(Click here for information on the 2017 edition of Molly’s Imaginary Summer Book Club Featuring Classics of Women’s Literature. As all of the four selected titles have filmed adaptations, we will be looking at the movie versions as we go along. This month, the June selection, Bel Kaufman’s Up The Down Staircase.)
It’s only fair to state at the outset that I come to Up The Down Staircase with a bias- like Bel Kaufman, I am a Hunter College alumnae who teaches in the New York City school system, so I feel I can answer with authority the question of the hour: how much, exactly, have things changed in the last 50 years?
Right down to the draconian dictates on the raising and lowering of classroom shades.
Ok, I exaggerate, but slightly. In 2017, there may also be fewer H-Bomb drills than in 1964.
In Kaufman’s introduction to 1991 edition she outlines the origins of the book and her own career as a high school English teacher, first in the gray area of a “Per Diem sub” when the Board of Education repeatedly flunks her on the oral portion of the licensing exam because, as the child of Russian immigrants, she had practiced too well- apparently they feared she would make her students’ pronunciation too affected.
This introductory passage is fascinating (and she gets to indulge in some well-earned bragging about the universality of the story and massive success in translation), it’s interesting that she seems to think that the state of public education is much changed for the worse, focusing on the police presence, metal detectors in the halls and the chancellor’s visit to investigate a case of a “child molester”.
But the big stuff packs a gut-punch of recognition: the petty administrators who bully teachers because they can, the memos (now disseminated via e-mail) that may begin “please disregard the following…” the success and failures, and of course, the students who remain pretty much “alright”.
The novel has a fairly unusual structure, presented as a series of memos, notes, letters, suggestion box cards and notebook pages, following the first semester in the life of Sylvia Barrett, a rookie teacher who has been hired by the (fictional) Calvin Coolidge high school.
Over the course of four months, Sylvia has share of run-ins with the administration, particularly in the form of JJ McHabe, the Administrative Assistant, who sends endless memos dictating proper procedures for requisition of non-existent supplies; she is taken under the wing of Bea Schachter, a veteran teacher who becomes her mentor and confidant; she has sort-of romance with the English department’s lothario, Paul Barringer, who woos her with poetry and his aspirations of becoming a Serious Writer; and has a few successes and many, many failures with her students, including a girl who dies after a self-induced abortion, another who attempts suicide after her crush on Mr. Barringer is callously rebuffed, an attempted seduction by her most brilliant (and delinquent) student.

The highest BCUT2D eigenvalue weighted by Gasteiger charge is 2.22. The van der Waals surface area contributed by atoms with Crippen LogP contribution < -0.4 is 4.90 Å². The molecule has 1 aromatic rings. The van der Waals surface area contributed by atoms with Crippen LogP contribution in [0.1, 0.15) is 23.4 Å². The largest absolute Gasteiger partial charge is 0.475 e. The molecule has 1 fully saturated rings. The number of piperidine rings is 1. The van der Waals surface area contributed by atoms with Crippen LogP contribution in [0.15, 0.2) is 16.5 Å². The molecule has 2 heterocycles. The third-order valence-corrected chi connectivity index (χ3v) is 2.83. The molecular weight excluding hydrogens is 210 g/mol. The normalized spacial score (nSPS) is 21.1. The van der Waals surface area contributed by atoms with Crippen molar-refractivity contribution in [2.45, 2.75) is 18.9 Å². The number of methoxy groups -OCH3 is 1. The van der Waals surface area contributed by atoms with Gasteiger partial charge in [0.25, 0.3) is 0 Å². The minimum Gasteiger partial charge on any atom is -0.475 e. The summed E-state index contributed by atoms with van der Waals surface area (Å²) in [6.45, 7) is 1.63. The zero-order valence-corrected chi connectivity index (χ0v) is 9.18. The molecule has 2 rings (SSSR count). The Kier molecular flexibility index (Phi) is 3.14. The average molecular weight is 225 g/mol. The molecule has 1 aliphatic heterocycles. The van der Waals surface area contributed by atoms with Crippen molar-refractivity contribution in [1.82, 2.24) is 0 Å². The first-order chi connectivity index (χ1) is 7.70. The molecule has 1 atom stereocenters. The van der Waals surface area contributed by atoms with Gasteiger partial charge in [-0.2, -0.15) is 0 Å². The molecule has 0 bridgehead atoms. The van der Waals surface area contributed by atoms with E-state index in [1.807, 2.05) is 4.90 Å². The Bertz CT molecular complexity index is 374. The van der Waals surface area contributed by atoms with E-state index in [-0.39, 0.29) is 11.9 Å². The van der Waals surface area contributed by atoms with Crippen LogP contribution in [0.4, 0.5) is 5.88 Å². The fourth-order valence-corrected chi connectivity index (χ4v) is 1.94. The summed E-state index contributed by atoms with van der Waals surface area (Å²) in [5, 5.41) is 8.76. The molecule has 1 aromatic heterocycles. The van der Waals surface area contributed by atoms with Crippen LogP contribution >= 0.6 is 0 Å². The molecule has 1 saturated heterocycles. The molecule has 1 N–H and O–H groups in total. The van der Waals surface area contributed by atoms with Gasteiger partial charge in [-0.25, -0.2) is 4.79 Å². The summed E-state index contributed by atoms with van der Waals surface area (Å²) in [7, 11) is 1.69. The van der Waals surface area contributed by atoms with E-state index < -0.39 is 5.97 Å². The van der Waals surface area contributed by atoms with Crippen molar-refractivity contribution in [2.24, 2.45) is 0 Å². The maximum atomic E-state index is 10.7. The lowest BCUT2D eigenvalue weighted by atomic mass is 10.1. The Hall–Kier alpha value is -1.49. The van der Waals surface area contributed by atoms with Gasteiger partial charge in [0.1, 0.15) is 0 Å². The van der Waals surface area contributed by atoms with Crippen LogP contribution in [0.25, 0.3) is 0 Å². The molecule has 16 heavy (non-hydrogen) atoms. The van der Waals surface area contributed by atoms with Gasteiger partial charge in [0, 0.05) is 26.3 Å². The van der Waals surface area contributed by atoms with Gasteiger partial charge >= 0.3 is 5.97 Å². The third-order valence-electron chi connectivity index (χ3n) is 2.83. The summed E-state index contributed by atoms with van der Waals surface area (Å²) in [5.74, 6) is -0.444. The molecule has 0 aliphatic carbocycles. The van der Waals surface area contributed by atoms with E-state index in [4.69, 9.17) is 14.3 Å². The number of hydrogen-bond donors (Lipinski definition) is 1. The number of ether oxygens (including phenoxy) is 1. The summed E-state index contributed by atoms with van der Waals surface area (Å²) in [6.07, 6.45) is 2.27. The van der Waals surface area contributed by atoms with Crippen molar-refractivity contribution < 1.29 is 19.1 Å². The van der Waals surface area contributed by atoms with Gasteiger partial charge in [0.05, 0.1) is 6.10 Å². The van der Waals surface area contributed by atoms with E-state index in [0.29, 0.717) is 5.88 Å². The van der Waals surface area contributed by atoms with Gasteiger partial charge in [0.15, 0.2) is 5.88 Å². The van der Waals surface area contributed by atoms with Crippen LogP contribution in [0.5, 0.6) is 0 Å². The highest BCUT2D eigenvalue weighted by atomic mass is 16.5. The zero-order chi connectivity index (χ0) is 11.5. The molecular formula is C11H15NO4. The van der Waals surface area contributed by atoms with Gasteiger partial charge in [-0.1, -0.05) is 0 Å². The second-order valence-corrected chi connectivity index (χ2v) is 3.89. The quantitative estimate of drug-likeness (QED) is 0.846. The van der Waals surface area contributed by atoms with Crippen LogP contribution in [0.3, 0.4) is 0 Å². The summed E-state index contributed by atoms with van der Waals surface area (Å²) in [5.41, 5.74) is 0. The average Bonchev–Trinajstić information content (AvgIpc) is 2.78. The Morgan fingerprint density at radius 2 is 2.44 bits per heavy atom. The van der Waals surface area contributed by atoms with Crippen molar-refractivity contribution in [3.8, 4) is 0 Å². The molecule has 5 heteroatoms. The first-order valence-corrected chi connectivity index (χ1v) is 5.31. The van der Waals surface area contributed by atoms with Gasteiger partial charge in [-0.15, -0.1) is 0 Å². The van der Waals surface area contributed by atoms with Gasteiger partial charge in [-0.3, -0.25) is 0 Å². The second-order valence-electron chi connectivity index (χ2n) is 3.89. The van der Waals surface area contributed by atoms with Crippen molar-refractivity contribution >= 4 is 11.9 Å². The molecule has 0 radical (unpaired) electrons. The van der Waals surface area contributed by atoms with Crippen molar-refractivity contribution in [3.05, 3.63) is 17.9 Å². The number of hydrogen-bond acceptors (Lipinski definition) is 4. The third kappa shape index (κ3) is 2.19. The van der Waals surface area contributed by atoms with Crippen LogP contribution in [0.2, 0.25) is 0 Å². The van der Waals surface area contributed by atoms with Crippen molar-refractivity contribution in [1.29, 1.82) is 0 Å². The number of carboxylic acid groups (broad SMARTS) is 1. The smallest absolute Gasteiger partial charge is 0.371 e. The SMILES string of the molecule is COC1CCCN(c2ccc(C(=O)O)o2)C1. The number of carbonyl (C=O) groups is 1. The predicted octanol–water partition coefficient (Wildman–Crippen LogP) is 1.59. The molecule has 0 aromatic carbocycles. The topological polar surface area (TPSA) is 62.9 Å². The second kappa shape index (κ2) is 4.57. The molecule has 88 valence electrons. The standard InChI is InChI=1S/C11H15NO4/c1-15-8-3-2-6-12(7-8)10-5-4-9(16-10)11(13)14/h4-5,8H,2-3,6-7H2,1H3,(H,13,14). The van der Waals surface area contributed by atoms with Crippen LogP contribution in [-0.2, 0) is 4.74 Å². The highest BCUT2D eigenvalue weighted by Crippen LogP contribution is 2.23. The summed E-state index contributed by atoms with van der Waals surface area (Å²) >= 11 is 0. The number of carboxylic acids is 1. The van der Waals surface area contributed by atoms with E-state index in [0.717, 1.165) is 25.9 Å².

(Question, because I know we all want to go there: is the said attempted seduction of the romantic, sexual or intellectual kind? Discuss!)
The last incident (and said student’s subsequent dropping-out) leaves Sylvia so rattled that she accepts a position at a private college for the spring semester, having been plied with tree-lined campuses, reasonable teacher-student ratios and the promise of a Chaucer seminar of her very own.
A farcical perfect-storm of misdirected paperwork, a student theatrical production that leaves her with a broken foot, and finally a flurry of Christmas Cards from students that she had reached without even realizing it (sorry, there is something in my EYYYYYYEEEEE….) leaves her stuck at Calvin Coolidge, for better or worse for herself, but definitely for better for her students.
I hadn’t seen the film adaptation, which appeared in theaters three years following the publication of the book. Frankly, I was expecting it to be equal parts corny and silly. Instead, it is both faithful to the book and… gritty. The botched-abortion subplot disappears, and Miss Barrett seems to only have one overstuffed classroom to deal with, but the New York City locations (it was shot during the summer at two public high schools, one in East Harlem and one on the Upper West Side) and hand-held camera work give the film a surprising immediacy.
It is also helped tremendously by casting of unknowns and amateurs as the student body: mostly lumpy, sullen, and uncomfortable-looking, this might be the realest batch of teenagers ever delivered on-screen.
As far as changes in the adaptation, the most notable is the ending, which is necessarily streamlined. Mr. Barringer (played by Patrick Bedford as sort of an off-brand James Mason) is something more of a heel than in the book, where he is played mostly for laughs; in the book you don’t have to see poor Alice Blake’s humiliation as he ruthlessly corrects the spelling and grammar of her love note. Also notable in the cast are small roles for Jean Stapleton (as Sadie Finch) and Sorrell Brook (The Dukes of Hazzard’s Boss Hogg, unrecognizable as the stuffy head of the English department)